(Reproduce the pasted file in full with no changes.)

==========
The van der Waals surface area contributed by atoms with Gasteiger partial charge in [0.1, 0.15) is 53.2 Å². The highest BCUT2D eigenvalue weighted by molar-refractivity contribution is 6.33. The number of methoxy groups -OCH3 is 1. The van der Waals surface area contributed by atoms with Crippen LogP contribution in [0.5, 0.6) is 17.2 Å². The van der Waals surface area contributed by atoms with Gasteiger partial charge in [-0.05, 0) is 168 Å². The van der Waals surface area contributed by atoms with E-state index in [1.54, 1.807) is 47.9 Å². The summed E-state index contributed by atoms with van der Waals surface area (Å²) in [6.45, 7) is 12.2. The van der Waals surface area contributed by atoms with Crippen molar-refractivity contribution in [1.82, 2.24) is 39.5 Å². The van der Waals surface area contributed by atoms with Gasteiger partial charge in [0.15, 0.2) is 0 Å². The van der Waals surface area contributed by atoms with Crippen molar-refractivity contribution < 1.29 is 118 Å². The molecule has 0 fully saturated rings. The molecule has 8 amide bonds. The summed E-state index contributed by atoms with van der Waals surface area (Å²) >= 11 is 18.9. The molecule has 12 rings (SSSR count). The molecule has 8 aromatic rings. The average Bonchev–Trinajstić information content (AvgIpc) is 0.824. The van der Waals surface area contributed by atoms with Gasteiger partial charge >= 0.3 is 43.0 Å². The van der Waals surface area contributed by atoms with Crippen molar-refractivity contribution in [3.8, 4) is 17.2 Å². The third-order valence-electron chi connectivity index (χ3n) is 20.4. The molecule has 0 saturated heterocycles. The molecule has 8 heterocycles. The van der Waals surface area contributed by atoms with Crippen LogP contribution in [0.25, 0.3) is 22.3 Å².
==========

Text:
The van der Waals surface area contributed by atoms with Gasteiger partial charge in [0.1, 0.15) is 53.2 Å². The highest BCUT2D eigenvalue weighted by molar-refractivity contribution is 6.33. The number of methoxy groups -OCH3 is 1. The van der Waals surface area contributed by atoms with Crippen LogP contribution in [0.5, 0.6) is 17.2 Å². The van der Waals surface area contributed by atoms with Gasteiger partial charge in [-0.05, 0) is 168 Å². The van der Waals surface area contributed by atoms with E-state index in [1.54, 1.807) is 47.9 Å². The summed E-state index contributed by atoms with van der Waals surface area (Å²) in [6.45, 7) is 12.2. The van der Waals surface area contributed by atoms with Crippen molar-refractivity contribution in [1.82, 2.24) is 39.5 Å². The van der Waals surface area contributed by atoms with Gasteiger partial charge in [0.15, 0.2) is 0 Å². The van der Waals surface area contributed by atoms with Crippen molar-refractivity contribution < 1.29 is 118 Å². The molecule has 0 fully saturated rings. The molecule has 8 amide bonds. The summed E-state index contributed by atoms with van der Waals surface area (Å²) >= 11 is 18.9. The molecule has 12 rings (SSSR count). The molecule has 8 aromatic rings. The average Bonchev–Trinajstić information content (AvgIpc) is 0.824. The van der Waals surface area contributed by atoms with Gasteiger partial charge >= 0.3 is 43.0 Å². The van der Waals surface area contributed by atoms with Crippen molar-refractivity contribution in [3.8, 4) is 17.2 Å². The third-order valence-electron chi connectivity index (χ3n) is 20.4. The molecule has 0 saturated heterocycles. The molecule has 8 heterocycles. The van der Waals surface area contributed by atoms with Crippen LogP contribution in [0.25, 0.3) is 22.3 Å².